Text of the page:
IDR Medical Switzerland
Austrasse 95, CH-4051 Basel, Switzerland
T: +41 (0) 61 535 1109
IDR Medical UK
Unit 104 Eagle Tower, Eagle Tower
Montpellier Drive, Cheltenham, GL50 1TA
T: +44 (0) 1242 696 790
IDR Medical North America
225 Franklin Street, 26th Floor
Boston, Massachusetts 02110, USA
T: +1 (0) 617.275.4465
Italy has a population of 60.6 million citizens (2017) that reside in 20 regions.
Healthcare coverage is provided by the Servizio Sanitario Nazionale (SSN, or National Health Service), financed through a combination of public and private provision. The Ministry of Health is responsible for overlooking the SSN – and is decentralized into three levels:
Funding comes from the SSN through per capita budgets determined in the PSN, that are transferred to the regional offices and ultimately to the ASL/ATS. Worth noting is that per-capita budgets vary based on regional resources and are adjusted to local needs and policies. Therefore, healthcare access and co-payments can vary geographically.
Remuneration occurs via ‘fee-for service’ taken from the National Formulary List, of which there are two main ones: NTPA (Nomenclature Tariffario delle Prestazioni Ambulatoriali) that is the list of out-patient procedures that are covered through SSN funding and NTPO (Nomenclatore Tariffario delle Prestazioni Ospedaliere) the DRG in-patient list that covers the entirety of hospital activity.
Who are the decision makers/influencers?
There are three national bodies that are responsible for overlooking medical products in the Italian healthcare system, each have varying degrees of responsibility:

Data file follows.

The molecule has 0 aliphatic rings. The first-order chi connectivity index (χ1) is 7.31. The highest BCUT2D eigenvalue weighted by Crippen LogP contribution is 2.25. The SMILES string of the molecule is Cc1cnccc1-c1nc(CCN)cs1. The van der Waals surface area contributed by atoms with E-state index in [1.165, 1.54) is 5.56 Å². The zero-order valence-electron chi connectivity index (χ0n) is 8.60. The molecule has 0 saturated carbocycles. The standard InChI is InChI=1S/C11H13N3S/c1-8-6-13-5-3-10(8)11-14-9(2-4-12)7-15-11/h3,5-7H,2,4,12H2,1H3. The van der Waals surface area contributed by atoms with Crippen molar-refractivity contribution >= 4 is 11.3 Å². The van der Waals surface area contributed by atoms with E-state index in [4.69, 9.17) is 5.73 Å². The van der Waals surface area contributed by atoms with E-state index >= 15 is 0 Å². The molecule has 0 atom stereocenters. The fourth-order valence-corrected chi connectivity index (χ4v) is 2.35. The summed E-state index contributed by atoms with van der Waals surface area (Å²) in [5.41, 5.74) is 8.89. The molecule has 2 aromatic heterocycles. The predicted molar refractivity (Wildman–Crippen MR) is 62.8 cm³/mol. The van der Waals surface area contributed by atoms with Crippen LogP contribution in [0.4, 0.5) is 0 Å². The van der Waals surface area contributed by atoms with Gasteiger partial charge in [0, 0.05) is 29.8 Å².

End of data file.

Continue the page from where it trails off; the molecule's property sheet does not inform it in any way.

Reimbursement and pricing approval process
Manufacturers wanting to introduce new medical devices in the Italian market will not be able to negotiate price and reimbursement options with the Ministry of Health. Instead, funding is sought at the regional or local level. Three regional bodies will influence this process:
For a medical device to be considered safe to use in Italy, it must hold a CE mark. However, being able to market a medical device does not mean the national health service will reimburse it. In fact, new medical devices do not seem to follow a particularly structured reimbursement path, depending much more on provider decisions and local health systems purchasing capabilities.
These points highlight steps that could increase the acceptance and reimbursement of new medical devices:
A recent trend in the Italian reimbursement environment involves the establishment of nationwide health technology assessment agencies. Italy’s regional division had led to the rise of regional committees appointed with the responsibility of evaluating medical devices. A consequence of this division was the fragmentation of patient care and technology across the country.
The European Union’s directive 2011/24 (Cooperation on Health Technology Assessment) will now require member countries to create national HTA (Health Technology Assessment) models led by the government to evaluate and promote cost-effective medical devices. This will be of significant impact to Italy as nationwide systems will be implemented to standardize the selection of medical devices to be used across hospitals. Pushing for collaboration amongst different regions will ensure the most valuable devices, both for costs and innovation, are evaluated and adopted across the country. This might also see specific reimbursement criteria being defined for new devices, a much-needed change to the current system.